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Long Island’s Drinking Water Found to be Most Contaminated in State

NYPIRG Releases Report on Statewide Contamination

During the week of Memorial Day, the New York Public Interest Research Group announced findings that were, perhaps, unsurprising to many Long Islanders. A study conducted on emerging contaminants throughout New York State found that Long Island has the highest concentration of dangerous chemicals in the state.

Using data collected between 2013 and 2016, the report’s primary conclusion was that one or more emerging contaminants are currently a direct threat to the drinking water supplies of 16 million New Yorkers. For Long Island, a total of 19 emerging contaminants were found to exist, including strontium, chlorate and chromium-6 and 1,4-dioxane, both likely carcinogens. Nassau County had the greatest share of contaminated areas on the island.

For those unfamiliar with “emerging contaminants”, these compounds are either only recently known, only recently detectable with available science or previously had not been present. Most frequently, emerging contaminants originate from industry, including spills and the disposal of wastewater or from personal care products. The emerging contaminant Long Islanders are likely most familiar with is 1,4-dioxane. It is believed that Long Island has the greatest concentrations of 1,4-dioxane in the entire country as a result of the past presence of the chemical in paints, primers and inks. Today, an estimated 46 percent of personal care products are found to have 1,4-dioxane present. 1,4-dioxane is known as a Synthetic Organic Compound as it is not a naturally occurring substance.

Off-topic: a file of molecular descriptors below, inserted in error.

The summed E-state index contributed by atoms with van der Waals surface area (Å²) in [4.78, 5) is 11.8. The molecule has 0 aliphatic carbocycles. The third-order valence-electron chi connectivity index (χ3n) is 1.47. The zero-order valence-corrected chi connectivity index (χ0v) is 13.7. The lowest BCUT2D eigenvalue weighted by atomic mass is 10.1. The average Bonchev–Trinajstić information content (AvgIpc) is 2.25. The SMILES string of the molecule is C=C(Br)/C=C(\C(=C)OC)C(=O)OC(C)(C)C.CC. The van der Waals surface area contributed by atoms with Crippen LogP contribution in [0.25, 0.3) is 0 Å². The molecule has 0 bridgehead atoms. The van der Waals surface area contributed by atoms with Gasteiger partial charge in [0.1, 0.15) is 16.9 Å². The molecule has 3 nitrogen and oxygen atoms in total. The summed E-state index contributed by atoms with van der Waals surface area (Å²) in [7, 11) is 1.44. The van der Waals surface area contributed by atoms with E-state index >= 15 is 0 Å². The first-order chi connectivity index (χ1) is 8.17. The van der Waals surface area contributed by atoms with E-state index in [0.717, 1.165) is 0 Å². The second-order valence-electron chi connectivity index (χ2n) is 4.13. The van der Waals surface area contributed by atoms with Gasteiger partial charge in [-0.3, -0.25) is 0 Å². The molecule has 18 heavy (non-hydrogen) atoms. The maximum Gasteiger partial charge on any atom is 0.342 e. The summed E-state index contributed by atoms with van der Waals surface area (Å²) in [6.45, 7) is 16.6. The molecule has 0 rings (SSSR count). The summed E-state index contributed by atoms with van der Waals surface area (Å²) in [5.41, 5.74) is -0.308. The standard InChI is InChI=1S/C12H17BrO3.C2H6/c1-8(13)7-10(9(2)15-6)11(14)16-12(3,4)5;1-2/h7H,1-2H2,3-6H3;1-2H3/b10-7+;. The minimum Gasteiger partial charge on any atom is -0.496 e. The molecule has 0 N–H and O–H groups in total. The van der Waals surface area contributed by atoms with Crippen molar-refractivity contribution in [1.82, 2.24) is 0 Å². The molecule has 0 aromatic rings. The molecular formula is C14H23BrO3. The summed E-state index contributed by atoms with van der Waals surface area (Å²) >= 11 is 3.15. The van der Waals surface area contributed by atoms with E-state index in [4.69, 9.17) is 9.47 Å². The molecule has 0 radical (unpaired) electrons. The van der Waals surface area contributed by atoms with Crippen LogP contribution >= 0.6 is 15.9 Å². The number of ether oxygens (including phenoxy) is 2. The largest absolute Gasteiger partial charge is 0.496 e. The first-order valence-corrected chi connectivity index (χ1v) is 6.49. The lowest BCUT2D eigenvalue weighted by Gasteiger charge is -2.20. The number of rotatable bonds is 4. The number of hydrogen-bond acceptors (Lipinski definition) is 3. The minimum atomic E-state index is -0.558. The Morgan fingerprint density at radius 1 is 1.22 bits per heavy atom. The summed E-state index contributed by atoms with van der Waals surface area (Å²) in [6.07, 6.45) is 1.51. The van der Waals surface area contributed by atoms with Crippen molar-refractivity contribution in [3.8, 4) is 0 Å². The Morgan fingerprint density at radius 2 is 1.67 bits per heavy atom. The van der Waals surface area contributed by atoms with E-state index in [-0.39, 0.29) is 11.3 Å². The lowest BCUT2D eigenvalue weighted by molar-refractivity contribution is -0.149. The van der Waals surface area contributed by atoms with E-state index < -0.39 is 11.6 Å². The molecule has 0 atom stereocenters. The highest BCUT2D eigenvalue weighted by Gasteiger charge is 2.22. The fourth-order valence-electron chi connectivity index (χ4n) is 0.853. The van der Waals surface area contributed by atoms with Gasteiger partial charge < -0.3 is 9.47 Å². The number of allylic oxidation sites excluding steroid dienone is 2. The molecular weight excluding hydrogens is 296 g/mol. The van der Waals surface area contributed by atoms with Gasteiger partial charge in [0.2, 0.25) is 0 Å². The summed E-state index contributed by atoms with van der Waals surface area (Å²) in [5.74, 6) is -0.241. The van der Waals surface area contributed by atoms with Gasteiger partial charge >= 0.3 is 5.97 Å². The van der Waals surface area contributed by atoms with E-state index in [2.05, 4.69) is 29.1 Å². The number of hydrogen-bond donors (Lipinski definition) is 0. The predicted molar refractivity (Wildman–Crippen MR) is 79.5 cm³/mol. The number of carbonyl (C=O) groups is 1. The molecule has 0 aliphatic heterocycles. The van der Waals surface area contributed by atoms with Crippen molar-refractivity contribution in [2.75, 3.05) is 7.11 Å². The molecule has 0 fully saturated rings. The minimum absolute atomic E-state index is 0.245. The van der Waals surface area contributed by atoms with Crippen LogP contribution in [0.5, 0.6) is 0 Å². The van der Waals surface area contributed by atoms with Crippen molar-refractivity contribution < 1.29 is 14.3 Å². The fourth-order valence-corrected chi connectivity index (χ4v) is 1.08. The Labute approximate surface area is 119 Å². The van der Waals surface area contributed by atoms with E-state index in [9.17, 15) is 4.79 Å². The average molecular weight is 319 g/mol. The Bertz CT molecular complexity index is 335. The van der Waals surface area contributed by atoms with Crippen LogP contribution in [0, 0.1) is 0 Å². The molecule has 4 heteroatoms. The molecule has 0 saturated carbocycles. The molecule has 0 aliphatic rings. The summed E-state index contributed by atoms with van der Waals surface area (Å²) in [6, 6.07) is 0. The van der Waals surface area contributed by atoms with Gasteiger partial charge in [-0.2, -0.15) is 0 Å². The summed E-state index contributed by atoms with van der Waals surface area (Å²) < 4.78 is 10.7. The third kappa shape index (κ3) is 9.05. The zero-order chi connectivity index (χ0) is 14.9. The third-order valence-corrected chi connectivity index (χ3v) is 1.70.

While this report certainly confirmed many Long Islanders’ fears on the declining quality of the island’s drinking water, it is important to note that most communities on Long Island do not have contaminated water. As Stony Brook Professor and Partnership member Dr. Christopher Gobler noted while speaking to Newsday, however, “It's a misnomer to lump all of Long Island's drinking water into a single category. If you were to do an honest comparison of the data for the water that Long Islanders drink, you'll find plenty of supplies that compare favorably with New York City." The most notable area of pure drinking water on Long Island is the Long Island Pine Barrens.

Overall, this report provides a drastic call to action for Long Islanders to join in the work of reversing the trend of declining water quality. Without continued efforts to improve the island’s environment, daily life in many communities will be irreparably changed forever. All life depends on clean and safe drinking water. We must make our efforts worthy of this fact.

For those interested in reading the NYPIRG’s full report, please visit nypirg.org. For more information on ways you can help save Long Island’s drinking water, check out our Take Action page.